With the resignations on Thursday of its chief executive officer,president and director, Jon Saxe, and vice president of clinicalresearch, Michael Catalano, Synergen Inc. will scale down into a"more entrepreneurial" company, said Ken Collins, executivevice president.

Collins and Mark Young were both promoted from vicepresident to executive vice president, and with executive vicepresidents Greg Abbot and Robert Thompson will work as apresidential team. Larry Soll, one of four University of Coloradoscientists to found Synergen, becomes chief executive officerand remains chairman of the board of directors.

The restructuring will also include layoffs of about 10 percentof the 670 people employed by Synergen (NASDAQ:SYGN) ofBoulder, Colo. The company had almost doubled the size of thestaff in the past year as it prepared for commercialization of itsflagship anti-infective, IL-1ra (Antril), in North America andEurope.

The company is keeping its 75,000-square-foot manufacturingplant in Boulder, but will suspend building and remodelingprograms for office and laboratory space near its headquarters.

Disappointing Phase III trial results for Antril, reported on Feb.22, beat share prices down nearly 70 percent, from $42.13 to$13.50, and have restricted the company's ability to accessmore cash. Synergen's stock closed Thursday at $9.75 a share,down 25 cents.

Analyst Joseph Edelman of Prudential Securities saidSynergen's approach under Saxe "had been very aggressive andturned out to be overly optimistic. They took a high-risk path.Saxe really wanted to start a big drug company. I think thatJon Saxe didn't want to lay people off and that was thedifference in philosophy," which the company cited as thereason for his resignation.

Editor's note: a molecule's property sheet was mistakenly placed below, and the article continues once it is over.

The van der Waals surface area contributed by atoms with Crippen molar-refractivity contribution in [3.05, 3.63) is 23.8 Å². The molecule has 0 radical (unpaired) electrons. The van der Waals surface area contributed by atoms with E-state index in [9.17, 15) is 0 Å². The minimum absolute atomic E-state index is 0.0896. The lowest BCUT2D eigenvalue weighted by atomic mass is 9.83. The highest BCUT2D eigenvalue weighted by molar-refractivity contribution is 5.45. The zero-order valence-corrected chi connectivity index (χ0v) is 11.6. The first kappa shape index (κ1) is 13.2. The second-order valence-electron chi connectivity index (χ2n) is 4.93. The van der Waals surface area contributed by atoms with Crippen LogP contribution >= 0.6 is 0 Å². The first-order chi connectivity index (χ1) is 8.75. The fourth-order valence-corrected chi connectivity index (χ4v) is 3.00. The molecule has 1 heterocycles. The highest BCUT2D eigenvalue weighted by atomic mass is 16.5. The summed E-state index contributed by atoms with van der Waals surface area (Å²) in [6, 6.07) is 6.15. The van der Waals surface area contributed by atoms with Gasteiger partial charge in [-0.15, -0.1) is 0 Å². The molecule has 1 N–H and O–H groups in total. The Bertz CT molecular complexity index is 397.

Saxe did not return phone calls from BioWorld on Thursday tohis home or office, where he was said to be picking upmessages.

"He was a very fine guy," said analyst Robert Peterson ofHanifen, Imhoff Inc. in Denver. "They kind of had managementby consensus."

Peterson suggested that the company may have responded topressure from a few major institutional shareholders, whodemanded a "sacrificial goat" in Saxe's resignation.

However, he said, Catalano was brought in by Saxe anddeserved to be held responsible for design of the Phase III trialthat showed no clinical benefit in Antril in sepsis, despite PhaseII results suggesting up to 60 percent more patients savedfrom this rapid reaction of the immune system to systemicinfection. A retrospective subset analysis of the Phase IIIresults indicated that Antril did benefit the sickest patients,and the next trial is expected to be focused on this group.

Although Catalano will continue as a technical consultant,Collins would not predict if he would be involved in the newPhase III trial design being devised now.

The company's priorities now include a second Phase III Antriltrial for the interleukin-2 inhibitor in a more narrow group ofsepsis patients deemed most likely to benefit, Collins said. Thecompany still intends to file for approval of Antril in Europe inthe second half of 1993, he said, but some products, indicationsand markets in other countries might be considered forlicensing or partnership arrangements.

A Phase II trial of Antril in rheumatoid arthritis has beencompleted, Collins added, saying that the company intends topush forward on its products in clinical trials while cuttinglosses earlier on other projects by rapidly making "go/no go"decisions based on available data.